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January 03, 2006
China's major problem is it is ruled by control freaks. The relentless need to remain in control will inevitably be the source of the CCP's fall, because human affairs are ultimately not even controllable by Communists.
There are several telling examples. Firstly today's (still unlinkable) SCMP reports on the government's back to the future attempt to close the rural/urban income gap, and finds the biggest problem is land reform:
The government is planning to bridge the widening income gap between urban and rural areas by introducing a raft of initiatives to invest more in the countryside over the next five years. Absent from the plans, however, were any moves to adjust land policies, though land disputes were seen as the main source of discontent behind the series of violent clashes in rural areas during the past year.Likely problems include the usual: corruption, political point-scoring for provincial officials by wasting funds on "showcase" villages, increased financial strain on villages as local governments tax to spend. And the program largely misses the point - money alone isn't the solution to rural poverty. Proper land reform, well-deliniated land rights, open and honest courts that will defend the poor from developer and government land grabs and cops that don't shoot those defending their patches of earth are all vital. But the control freaks demand progress, and progress can only come with control. The true beauty of the capitalist market system is it works with a minimum of control, not a maximum of it.
Another example is China's banking sector. With many banks of various sizes swamped with bad debt, China is experimenting with taking in foreign capital in the sector. But now the dam wall of control has been slightly breached, you can expect a flood to soon follow. China is delicately trying to leverage foreign money and experience to resolve its financial system problems (bad debts, poor management and poor controls) but without giving up control. But foreigners are not going to give over huge sums of money, time and expertise without getting some say over what happens to it all. China's government will be expected to cede control in return for these things.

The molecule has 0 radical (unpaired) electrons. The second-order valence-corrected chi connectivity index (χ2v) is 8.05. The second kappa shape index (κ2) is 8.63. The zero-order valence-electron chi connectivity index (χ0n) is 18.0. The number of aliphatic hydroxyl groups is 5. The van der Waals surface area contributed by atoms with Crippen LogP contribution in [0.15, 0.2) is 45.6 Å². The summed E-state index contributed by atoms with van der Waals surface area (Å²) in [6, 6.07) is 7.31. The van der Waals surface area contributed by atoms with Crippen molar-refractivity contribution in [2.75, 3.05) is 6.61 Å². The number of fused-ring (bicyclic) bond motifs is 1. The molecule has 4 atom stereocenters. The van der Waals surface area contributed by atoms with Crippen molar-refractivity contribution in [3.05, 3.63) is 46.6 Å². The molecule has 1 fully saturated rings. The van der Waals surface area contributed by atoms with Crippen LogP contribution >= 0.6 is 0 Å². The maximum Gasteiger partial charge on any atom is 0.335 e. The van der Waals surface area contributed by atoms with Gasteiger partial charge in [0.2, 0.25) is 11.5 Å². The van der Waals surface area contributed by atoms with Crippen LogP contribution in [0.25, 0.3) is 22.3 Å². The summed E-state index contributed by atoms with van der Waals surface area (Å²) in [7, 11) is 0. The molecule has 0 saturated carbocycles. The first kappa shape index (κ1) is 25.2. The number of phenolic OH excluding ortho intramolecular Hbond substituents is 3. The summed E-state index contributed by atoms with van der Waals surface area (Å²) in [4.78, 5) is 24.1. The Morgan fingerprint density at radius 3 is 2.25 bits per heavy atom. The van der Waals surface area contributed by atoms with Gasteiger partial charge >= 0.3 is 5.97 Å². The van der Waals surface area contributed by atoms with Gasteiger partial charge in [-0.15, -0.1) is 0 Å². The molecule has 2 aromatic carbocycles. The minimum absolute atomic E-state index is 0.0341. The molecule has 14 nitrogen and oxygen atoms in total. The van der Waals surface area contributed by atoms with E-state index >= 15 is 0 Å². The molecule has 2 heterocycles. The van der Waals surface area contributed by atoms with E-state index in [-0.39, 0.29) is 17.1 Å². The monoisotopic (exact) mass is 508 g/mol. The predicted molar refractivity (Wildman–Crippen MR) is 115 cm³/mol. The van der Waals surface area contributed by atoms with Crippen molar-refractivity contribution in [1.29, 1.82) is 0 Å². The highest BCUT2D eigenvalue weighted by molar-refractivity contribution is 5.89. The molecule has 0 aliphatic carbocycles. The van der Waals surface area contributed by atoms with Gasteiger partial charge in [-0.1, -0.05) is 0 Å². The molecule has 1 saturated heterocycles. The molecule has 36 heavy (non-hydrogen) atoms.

This leads to an interesting consideration - China's currency policy. If you view that policy through the prism of control, then China's reluctance to make changes to either the level of the yuan or to its capital account (allowing the free flow of capital into and out of China) makes sense, even though it defies economic wisdom. This is the dimension that is often missing from economic commentary on China's economic policies. Economics is better considered as "political economy", especially when dealing with a government such as China's where the control premium is so large it often outweighs economic logic. And this concept extends past the world of economics - much of China's actions can only be considered through an understanding of the relentless need for the CCP to retain control at all costs.
The CCP's problem is the reforms of the past 25 years have unleashed growth and social changes that are beyond even the best abilities of government's to control. China's government relies on brute force and technology to control the internet, only to find SMS and mobile phones outstripping their control. Information is difficult to control; economies are difficult to control; people are difficult to control. The best systems allow these forces to flow of their own accord, sometimes stepping in when they fail or lead to adverse results but otherwise leaving things to find their own equilibrium. Imposing solutions doesn't work because (and this may be a shock to many) some people do not know better than others.
Equilibriums are a balance of dynamic forces, sometimes assisted by catalysts. They are not brought about by control freaks wishing it is so.
Mark Thoma links to an IHT article on rural China's ticking time bomb.posted by Simon on 01.03.06 at 10:18 AM in the China economy category.China politics category.
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